There were no adverse events related to entecavir. In transplanted patients, no rejection episodes occurred under treatment. Two patients died during treatment, due to cardiovascular causes, unrelated to liver disease or to entecavir treatment. Patient No. 1 died at 78 years old after 2.6 years of treatment; his last viral load was 6,420 UI/mL (3.81 log10) and he was anti-HBe positive. Patient No. 10 died at 54 years old after 0.68 years of treatment; his last viral load was 5,3571 UI/mL (4.72 log10) and he was anti-HBe negative.


In this small study, we have demonstrated that treatment with entecavir therapy can significantly decrease serum HBV DNA, can induce HBV DNA negativization, and can also significantly induce anti-HBe seroconversion in chronic HBV-positive organ transplant recipients.

Entecavir has been commercially available since 2005. It is currently recommended as first-line treatment with peginterferon alfa-2a and tenofovir, since they have demonstrated superior efficacy, tolerability, and better resistance profiles in both HBeAg-positive and HBeAg-negative patients in different clinical trials.1, 7

Pivotal studies have demonstrated that entecavir is an antiviral agent of high clinical potency. A dose of 0.5 mg/d in treatment-naive patients suppressed HBV DNA to undetectable levels by year 1 in 67% of HBeAg-positive and in 90% of HBeAgnegative patients.22, 23 The mean reduction in HBV DNA at year 1 from baseline was 6.9 log10 copies/mL (∼6.2 log10 IU/mL) in HBeAg-positive patients receiving entecavir vs. 5.0 log10 copies/mL (∼4.3 log10 IU/ mL) in HBeAg-negative patients.23 A recent report showed that prolonging treatment resulted in better HBV DNA suppression. After 96 wk of entecavir, 80% of patients achieved HBV DNA levels <300 copies/mL (∼59 IU/mL). In addition, approximately 12% of patients achieved HBeAg seroconversion by week 96.24

Entecavir has a high genetic barrier to resistance and a strong resistance profile. Recently reported results of more than 6 years of therapy showed that in nucleos(t)ide-naive patients, the cumulative probability of genotypic resistance to entecavir was 1.2% whereas the 6-year cumulative risk of genotypic resistance to entecavir among lamivudine-refractory patients was 57%.25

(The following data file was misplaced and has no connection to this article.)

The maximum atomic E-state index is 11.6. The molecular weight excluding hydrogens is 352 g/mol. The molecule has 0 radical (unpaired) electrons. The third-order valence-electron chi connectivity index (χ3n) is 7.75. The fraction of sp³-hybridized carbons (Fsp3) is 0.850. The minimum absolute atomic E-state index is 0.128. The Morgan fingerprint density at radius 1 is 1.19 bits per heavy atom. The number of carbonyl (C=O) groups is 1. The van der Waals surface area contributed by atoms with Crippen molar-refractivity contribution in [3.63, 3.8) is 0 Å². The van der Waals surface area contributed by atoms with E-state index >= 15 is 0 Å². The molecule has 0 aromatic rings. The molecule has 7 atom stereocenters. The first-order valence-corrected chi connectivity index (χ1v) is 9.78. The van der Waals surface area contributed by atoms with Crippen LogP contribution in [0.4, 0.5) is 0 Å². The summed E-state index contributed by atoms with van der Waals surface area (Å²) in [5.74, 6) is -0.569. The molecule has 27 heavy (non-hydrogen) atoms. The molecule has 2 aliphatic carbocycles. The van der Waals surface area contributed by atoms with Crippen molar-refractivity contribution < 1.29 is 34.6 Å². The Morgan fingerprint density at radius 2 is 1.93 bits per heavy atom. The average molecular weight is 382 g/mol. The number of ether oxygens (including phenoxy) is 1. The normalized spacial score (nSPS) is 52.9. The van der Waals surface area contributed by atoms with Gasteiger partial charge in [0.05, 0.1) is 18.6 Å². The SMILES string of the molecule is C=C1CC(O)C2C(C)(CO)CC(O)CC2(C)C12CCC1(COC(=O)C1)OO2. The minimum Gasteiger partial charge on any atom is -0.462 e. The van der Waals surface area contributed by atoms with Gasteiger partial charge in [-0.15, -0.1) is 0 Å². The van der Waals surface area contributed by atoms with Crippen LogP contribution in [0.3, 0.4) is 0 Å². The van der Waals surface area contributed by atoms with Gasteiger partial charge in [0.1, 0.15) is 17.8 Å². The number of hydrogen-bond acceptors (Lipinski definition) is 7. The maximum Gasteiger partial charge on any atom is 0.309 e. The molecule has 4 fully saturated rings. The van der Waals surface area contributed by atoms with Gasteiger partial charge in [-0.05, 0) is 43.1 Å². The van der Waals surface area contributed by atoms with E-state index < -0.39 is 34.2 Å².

As previously mentioned, to our knowledge, the only published experience with entecavir use in kidney-transplanted patients was reported by Kamar et al.18 There are no other reports with the use of entecavir in hemodialysis or in naïve kidney transplanted patients. In our study, with prolonged entecavir treatment we obtained a significant HBV DNA reduction, a 54.5% HBV DNA negativization rate, and a 77.7% antiHBe seroconversion rate.

Lamivudine is the most used therapy in this population. It is effective and safe, but the very high levels of resistance preclude its use in many patients.10–14 Most of the experience with adefovir is restricted to lamivudine-resistant patients. It is not the most potent anti-HBV drug, and it has a medium to high levels of resistance. Thus it should not be used as the first option, but given its efficacy, it can be used in lamivudine-resistant patients.15–17 There is no experience with tenofovir in this setting, and there is concern about nephrotoxicity; it use should be restricted to clinical trials.26

Although this is a small cohort of patients, our results suggest that long-term treatment with entecavir in HBV-positive patients with varying degrees of renal dysfunction appears to be safe and effective. We obtained significant reductions in serum HBV DNA levels, even in lamivudine-resistant patients. Surprisingly, we saw a high HBeAg seroconversion rate, for which we do not have a clear explanation. Serum creatinine levels and other laboratory parameters did not change throughout treatment.

Given these results, entecavir might be considered an efficient and safe treatment option for patients who have chronic HBV infection with ESRD and kidney transplantation.